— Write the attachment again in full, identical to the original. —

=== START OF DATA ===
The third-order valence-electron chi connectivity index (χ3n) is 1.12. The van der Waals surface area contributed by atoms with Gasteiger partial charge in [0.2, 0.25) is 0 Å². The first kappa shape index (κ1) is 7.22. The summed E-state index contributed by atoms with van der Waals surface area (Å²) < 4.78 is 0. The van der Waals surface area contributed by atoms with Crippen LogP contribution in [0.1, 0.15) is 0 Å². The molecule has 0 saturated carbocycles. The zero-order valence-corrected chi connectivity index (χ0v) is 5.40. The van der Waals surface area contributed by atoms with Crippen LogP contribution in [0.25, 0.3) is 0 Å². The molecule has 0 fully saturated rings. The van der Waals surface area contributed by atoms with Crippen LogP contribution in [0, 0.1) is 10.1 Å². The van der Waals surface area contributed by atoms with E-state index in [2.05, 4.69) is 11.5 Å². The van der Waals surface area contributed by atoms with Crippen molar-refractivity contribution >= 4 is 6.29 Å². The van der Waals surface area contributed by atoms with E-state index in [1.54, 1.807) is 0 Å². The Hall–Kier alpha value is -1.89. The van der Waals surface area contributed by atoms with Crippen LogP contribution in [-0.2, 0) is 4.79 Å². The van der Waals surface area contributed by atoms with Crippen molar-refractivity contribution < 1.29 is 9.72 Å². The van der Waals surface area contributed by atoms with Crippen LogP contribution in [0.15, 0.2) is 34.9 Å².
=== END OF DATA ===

The third-order valence-electron chi connectivity index (χ3n) is 1.12. The van der Waals surface area contributed by atoms with Gasteiger partial charge in [0.2, 0.25) is 0 Å². The first kappa shape index (κ1) is 7.22. The summed E-state index contributed by atoms with van der Waals surface area (Å²) < 4.78 is 0. The van der Waals surface area contributed by atoms with Crippen LogP contribution in [0.1, 0.15) is 0 Å². The molecule has 0 saturated carbocycles. The zero-order valence-corrected chi connectivity index (χ0v) is 5.40. The van der Waals surface area contributed by atoms with Crippen LogP contribution in [0.25, 0.3) is 0 Å². The molecule has 0 fully saturated rings. The van der Waals surface area contributed by atoms with Crippen LogP contribution in [0, 0.1) is 10.1 Å². The van der Waals surface area contributed by atoms with E-state index in [2.05, 4.69) is 11.5 Å². The van der Waals surface area contributed by atoms with Crippen molar-refractivity contribution >= 4 is 6.29 Å². The van der Waals surface area contributed by atoms with E-state index in [1.54, 1.807) is 0 Å². The Hall–Kier alpha value is -1.89. The van der Waals surface area contributed by atoms with Crippen LogP contribution in [-0.2, 0) is 4.79 Å². The van der Waals surface area contributed by atoms with Crippen molar-refractivity contribution < 1.29 is 9.72 Å². The van der Waals surface area contributed by atoms with Crippen LogP contribution in [0.15, 0.2) is 34.9 Å².